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Travis County Braces For Storm
A key part of the storm preparation for Tuesday and any rescue missions in or around Central Texas is StarFlight. Their three helicopters run about 1,000 flights per year across 19 counties, with around 50 of those missions being rescue missions, the most being 25 in one day.
The medical equipment’s loaded, the harnesses and gear on standby, as StarFlight crew members went through the checklist and made sure the rescue ropes were ready Tuesday morning ahead of the afternoon’s expected storm.
"Extra diligence when you know a storm like this is coming," said Casey Ping, StarFlight Program Manager, on the organization’s strategy Tuesday.
Ping says StarFlight brought in extra crews, put others on standby, and moved all three of StarFlight’s helicopters, even the one scheduled for maintenance Tuesday, into the main hangar overnight from area hospitals, ready for that first call.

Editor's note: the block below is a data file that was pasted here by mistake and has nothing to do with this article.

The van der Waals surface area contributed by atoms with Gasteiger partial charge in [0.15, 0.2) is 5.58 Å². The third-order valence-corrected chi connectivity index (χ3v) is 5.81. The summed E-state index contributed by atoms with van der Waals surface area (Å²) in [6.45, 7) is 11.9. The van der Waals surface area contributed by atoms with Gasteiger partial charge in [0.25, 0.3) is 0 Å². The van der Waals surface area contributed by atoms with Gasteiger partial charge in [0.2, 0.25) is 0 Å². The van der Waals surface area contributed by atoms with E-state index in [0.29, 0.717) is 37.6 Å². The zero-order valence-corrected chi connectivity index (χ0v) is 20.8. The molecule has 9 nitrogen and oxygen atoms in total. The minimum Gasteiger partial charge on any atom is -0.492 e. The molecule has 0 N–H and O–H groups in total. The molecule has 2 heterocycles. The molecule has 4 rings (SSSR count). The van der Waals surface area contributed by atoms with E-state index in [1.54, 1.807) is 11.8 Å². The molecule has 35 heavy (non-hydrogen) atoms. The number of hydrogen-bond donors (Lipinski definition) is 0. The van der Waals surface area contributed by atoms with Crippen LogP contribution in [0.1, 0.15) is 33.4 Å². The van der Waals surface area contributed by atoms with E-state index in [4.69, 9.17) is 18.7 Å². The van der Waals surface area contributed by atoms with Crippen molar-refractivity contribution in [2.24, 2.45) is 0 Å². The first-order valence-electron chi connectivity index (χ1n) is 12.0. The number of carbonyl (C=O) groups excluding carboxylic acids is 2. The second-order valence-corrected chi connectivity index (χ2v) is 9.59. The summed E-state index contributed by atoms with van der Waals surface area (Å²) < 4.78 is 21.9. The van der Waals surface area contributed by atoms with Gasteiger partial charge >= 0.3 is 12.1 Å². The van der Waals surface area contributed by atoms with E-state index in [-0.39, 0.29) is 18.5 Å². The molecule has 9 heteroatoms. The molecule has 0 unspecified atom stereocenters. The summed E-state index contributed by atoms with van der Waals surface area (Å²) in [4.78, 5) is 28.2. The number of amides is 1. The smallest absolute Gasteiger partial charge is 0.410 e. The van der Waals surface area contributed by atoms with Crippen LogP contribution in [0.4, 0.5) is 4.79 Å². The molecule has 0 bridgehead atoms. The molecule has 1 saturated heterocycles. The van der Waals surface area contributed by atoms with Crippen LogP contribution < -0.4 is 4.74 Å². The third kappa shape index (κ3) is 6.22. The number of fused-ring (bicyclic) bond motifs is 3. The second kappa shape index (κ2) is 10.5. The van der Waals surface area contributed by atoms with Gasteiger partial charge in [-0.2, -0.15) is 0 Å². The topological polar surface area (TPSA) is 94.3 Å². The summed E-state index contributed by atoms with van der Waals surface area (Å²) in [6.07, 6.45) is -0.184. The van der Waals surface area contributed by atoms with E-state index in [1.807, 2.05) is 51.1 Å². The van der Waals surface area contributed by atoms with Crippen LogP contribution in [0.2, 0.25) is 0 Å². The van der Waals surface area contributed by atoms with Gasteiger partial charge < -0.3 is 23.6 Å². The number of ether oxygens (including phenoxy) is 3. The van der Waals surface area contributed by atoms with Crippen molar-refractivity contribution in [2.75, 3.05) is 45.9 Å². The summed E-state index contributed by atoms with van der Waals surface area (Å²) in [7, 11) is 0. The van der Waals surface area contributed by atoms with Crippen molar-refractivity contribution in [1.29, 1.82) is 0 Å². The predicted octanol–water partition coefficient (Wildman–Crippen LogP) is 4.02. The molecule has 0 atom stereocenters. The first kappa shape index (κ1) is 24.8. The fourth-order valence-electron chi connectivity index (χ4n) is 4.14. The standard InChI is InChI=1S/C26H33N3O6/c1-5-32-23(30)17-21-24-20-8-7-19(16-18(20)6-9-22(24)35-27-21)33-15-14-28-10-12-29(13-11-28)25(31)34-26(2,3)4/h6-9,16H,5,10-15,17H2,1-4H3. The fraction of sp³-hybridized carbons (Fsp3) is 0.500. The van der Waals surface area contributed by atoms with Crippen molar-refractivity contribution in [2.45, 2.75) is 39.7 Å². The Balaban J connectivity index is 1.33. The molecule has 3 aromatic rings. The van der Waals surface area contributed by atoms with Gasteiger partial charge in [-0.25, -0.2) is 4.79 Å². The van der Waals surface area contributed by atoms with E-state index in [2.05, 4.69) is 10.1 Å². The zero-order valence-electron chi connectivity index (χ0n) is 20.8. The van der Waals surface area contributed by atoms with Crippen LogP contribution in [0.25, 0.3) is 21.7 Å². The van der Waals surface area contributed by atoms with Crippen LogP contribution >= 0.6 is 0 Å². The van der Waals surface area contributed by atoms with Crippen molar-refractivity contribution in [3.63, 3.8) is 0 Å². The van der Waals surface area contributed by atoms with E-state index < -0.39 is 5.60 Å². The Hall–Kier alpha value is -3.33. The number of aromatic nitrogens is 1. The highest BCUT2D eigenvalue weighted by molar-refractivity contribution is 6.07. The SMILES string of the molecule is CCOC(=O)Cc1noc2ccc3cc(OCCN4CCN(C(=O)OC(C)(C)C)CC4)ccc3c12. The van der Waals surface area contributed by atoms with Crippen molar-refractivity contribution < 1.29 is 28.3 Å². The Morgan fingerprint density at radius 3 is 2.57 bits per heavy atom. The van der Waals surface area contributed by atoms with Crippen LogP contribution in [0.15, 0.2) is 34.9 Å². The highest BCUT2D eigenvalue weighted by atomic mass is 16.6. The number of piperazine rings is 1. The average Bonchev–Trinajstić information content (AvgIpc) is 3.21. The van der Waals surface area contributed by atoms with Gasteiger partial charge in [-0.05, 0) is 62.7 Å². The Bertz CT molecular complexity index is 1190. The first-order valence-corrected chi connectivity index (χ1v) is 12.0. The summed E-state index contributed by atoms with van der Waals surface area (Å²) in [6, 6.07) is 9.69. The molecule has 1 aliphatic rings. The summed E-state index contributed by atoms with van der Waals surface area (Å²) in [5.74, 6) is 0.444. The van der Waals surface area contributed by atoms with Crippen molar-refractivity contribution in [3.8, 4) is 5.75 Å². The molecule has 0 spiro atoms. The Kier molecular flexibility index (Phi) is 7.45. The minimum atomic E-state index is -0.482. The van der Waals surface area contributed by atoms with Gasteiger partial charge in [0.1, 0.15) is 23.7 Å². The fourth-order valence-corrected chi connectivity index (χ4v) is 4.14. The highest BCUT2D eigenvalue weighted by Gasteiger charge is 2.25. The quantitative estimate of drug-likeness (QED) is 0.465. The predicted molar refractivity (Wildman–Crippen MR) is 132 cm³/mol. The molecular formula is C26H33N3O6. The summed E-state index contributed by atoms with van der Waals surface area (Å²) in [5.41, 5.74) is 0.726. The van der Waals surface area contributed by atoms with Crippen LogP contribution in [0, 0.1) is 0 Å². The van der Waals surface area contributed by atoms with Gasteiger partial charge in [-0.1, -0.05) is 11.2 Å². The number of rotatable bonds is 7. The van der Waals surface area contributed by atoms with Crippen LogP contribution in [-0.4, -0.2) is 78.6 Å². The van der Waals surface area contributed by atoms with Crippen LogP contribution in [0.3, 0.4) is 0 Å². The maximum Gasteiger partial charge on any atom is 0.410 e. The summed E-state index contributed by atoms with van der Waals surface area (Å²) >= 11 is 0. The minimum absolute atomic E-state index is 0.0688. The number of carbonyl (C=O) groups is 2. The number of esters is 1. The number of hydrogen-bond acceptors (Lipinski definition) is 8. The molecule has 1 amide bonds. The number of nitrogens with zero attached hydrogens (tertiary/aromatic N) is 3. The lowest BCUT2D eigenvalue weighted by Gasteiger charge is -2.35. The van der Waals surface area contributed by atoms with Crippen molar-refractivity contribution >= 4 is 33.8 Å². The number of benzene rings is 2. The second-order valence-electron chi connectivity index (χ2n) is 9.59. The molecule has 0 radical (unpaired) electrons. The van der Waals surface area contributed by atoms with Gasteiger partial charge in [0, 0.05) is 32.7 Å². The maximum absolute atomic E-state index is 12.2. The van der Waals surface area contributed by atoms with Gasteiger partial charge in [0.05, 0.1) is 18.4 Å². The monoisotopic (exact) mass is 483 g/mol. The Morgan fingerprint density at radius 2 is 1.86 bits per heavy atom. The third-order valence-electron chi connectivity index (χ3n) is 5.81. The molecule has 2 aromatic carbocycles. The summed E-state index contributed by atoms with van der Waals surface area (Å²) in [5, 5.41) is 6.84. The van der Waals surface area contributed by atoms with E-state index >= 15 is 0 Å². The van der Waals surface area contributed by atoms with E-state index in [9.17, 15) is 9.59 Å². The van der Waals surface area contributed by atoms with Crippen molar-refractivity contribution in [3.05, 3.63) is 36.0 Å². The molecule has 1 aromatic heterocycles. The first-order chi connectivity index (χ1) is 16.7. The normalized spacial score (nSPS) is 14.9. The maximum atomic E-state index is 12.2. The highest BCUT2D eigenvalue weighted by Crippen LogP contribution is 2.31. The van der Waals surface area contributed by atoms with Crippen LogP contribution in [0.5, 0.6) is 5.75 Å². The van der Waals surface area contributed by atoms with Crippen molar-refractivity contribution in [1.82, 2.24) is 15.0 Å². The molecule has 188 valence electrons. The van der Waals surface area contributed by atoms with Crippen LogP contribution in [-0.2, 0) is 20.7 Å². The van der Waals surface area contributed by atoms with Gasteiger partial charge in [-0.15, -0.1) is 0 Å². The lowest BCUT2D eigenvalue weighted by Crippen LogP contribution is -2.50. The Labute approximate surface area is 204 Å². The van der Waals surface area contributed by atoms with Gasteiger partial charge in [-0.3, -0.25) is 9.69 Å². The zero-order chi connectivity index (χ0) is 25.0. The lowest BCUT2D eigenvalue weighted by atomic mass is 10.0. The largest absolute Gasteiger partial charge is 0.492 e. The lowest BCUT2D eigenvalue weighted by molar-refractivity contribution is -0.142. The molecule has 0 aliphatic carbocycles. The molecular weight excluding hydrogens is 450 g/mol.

"Always some anxiety when you're dispatched," said Ping.
When dispatch gets a rescue call, typically a low water crossing rescue, StarFlight goes, sometimes providing overhead support, like lighting, other times, serving as the victim’s best bet for survival.
While the choppers can get to the scene three times as quickly as cars and can stay farther away from the water, wires, trees, and Mother Nature present their own unique challenges.
"You have to determine, ‘Can we safely do this?’" said Ping. When asked what happens if they can’t safely complete the mission, he replied, “That's why there is always an effort between ground and air resources."
Boats are a backup option, but what’s the backup plan if a helicopter is needed and all are taken?
"We do work closely with Texas DPS air unit,” said Ping. We've got National Guard here. Sometimes if that happens you’re also making decisions about which one is the biggest priority."
As for the City of Austin, Candice Wade Cooper, spokesperson for Homeland Security and Emergency Management, said officials are on standby and monitoring the situation, but there are no special plans in place.
Cooper said the city has launched ATX Floods, a website with a real-time map of flooded low water crossings and closures: http://www.atxfloods.com/.
By Adam Bennett